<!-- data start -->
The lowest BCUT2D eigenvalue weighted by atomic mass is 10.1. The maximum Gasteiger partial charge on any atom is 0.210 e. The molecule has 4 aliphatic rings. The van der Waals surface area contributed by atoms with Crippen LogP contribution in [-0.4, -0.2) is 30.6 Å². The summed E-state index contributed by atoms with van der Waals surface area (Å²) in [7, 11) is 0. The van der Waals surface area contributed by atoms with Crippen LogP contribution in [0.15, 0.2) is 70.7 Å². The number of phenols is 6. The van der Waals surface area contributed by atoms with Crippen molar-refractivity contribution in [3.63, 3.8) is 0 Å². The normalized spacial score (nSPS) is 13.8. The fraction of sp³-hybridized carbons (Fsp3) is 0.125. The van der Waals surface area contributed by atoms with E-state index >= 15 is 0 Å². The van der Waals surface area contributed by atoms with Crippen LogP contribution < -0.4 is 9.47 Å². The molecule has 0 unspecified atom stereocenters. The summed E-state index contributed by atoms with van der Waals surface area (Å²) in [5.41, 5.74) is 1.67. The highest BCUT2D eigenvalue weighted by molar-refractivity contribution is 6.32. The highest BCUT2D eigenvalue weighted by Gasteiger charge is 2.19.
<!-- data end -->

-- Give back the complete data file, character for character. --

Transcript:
The lowest BCUT2D eigenvalue weighted by atomic mass is 10.1. The maximum Gasteiger partial charge on any atom is 0.210 e. The molecule has 4 aliphatic rings. The van der Waals surface area contributed by atoms with Crippen LogP contribution in [-0.4, -0.2) is 30.6 Å². The summed E-state index contributed by atoms with van der Waals surface area (Å²) in [7, 11) is 0. The van der Waals surface area contributed by atoms with Crippen LogP contribution in [0.15, 0.2) is 70.7 Å². The number of phenols is 6. The van der Waals surface area contributed by atoms with Crippen molar-refractivity contribution in [3.63, 3.8) is 0 Å². The normalized spacial score (nSPS) is 13.8. The fraction of sp³-hybridized carbons (Fsp3) is 0.125. The van der Waals surface area contributed by atoms with E-state index >= 15 is 0 Å². The van der Waals surface area contributed by atoms with Crippen LogP contribution < -0.4 is 9.47 Å². The molecule has 0 unspecified atom stereocenters. The summed E-state index contributed by atoms with van der Waals surface area (Å²) in [5.41, 5.74) is 1.67. The highest BCUT2D eigenvalue weighted by molar-refractivity contribution is 6.32. The highest BCUT2D eigenvalue weighted by Gasteiger charge is 2.19.